El Molino Viejo ("The Old Mill"), completed about 1816 as a grist mill for Mission San Gabriel Arcángel, is in San Marino. The original two-story structure measured 53 feet (16 m) by 26 feet (7.9 m). It is the oldest commercial building in Southern California. The town is located on the former lands of the historic Rancho Huerta de Cuati.
The Edwin Hubble House: From 1925 to 1953, this two-story stucco home was the residence of one of America's greatest 20th-century astronomers, Edwin Hubble, who, among other accomplishments, discovered extragalactic nebulae and their separation from each other. It is a National Historic Landmark.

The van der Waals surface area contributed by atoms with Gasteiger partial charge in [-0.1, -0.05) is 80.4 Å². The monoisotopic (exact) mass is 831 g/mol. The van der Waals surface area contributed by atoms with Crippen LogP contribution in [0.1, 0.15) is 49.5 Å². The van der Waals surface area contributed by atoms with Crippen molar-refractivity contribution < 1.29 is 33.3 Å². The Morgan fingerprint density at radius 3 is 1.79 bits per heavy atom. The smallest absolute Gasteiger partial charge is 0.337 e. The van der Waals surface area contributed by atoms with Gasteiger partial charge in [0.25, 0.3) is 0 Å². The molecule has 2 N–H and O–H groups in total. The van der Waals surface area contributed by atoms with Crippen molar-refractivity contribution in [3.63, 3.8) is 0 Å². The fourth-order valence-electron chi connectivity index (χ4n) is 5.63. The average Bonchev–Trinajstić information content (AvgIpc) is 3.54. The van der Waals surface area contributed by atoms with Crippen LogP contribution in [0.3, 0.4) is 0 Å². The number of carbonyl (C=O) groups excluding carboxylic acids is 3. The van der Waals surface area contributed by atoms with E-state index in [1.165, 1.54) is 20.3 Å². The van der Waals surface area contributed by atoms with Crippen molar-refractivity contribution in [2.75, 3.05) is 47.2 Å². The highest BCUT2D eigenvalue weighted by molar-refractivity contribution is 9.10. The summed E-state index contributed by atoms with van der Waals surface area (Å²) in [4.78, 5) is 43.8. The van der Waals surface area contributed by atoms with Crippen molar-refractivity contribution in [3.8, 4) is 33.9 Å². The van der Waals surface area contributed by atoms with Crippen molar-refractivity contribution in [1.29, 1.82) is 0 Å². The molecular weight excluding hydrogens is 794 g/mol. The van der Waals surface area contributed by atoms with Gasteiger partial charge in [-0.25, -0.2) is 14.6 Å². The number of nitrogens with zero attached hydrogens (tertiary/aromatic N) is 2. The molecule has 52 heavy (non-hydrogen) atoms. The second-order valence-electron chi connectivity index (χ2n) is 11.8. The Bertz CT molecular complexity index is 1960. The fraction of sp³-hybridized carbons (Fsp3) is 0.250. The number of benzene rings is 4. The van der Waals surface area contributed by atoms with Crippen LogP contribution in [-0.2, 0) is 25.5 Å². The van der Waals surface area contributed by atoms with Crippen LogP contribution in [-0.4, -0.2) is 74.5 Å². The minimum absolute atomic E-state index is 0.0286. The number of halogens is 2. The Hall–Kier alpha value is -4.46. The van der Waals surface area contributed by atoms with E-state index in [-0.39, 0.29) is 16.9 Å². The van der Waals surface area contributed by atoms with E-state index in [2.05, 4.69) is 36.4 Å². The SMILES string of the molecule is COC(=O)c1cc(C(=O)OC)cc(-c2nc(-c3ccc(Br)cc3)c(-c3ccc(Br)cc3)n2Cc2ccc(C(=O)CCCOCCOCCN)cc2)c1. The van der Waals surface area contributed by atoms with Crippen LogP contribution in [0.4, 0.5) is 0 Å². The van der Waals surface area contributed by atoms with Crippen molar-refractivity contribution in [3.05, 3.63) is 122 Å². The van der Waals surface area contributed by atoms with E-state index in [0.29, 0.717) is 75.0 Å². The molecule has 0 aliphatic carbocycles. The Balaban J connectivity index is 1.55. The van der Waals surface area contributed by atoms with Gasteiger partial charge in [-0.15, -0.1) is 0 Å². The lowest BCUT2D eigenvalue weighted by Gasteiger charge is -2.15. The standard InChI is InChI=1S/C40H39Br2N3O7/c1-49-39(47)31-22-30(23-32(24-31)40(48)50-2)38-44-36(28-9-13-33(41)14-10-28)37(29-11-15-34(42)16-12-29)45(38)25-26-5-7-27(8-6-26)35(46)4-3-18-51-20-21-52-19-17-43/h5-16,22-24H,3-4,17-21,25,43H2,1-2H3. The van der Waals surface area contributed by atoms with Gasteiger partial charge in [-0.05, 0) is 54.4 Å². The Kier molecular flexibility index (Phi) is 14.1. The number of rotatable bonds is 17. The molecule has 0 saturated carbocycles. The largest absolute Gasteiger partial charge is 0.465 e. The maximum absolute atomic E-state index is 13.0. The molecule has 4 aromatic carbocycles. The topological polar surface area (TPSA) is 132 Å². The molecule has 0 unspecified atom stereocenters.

The Michael White Adobe House, is located on the high school campus and houses the San Marino Historical Society archives.
The University of Southern California owns a house in San Marino which is used as the residence of the President of the University. The residence and grounds are often used for University Presidential events.
Across from City Hall is the Centennial Clock, standing at the northeast corner of Huntington Drive and San Marino Avenue, donated to the community in 2005 by the Rotary Club of San Marino in celebration of Rotary International's 100th anniversary. Dedicated on July 4, 2005, the nineteen foot high clock includes a time capsule with artifacts donated by residents and community organizations which is to be opened on July 4, 2039 to mark the 100th anniversary of the Rotary Club of San Marino.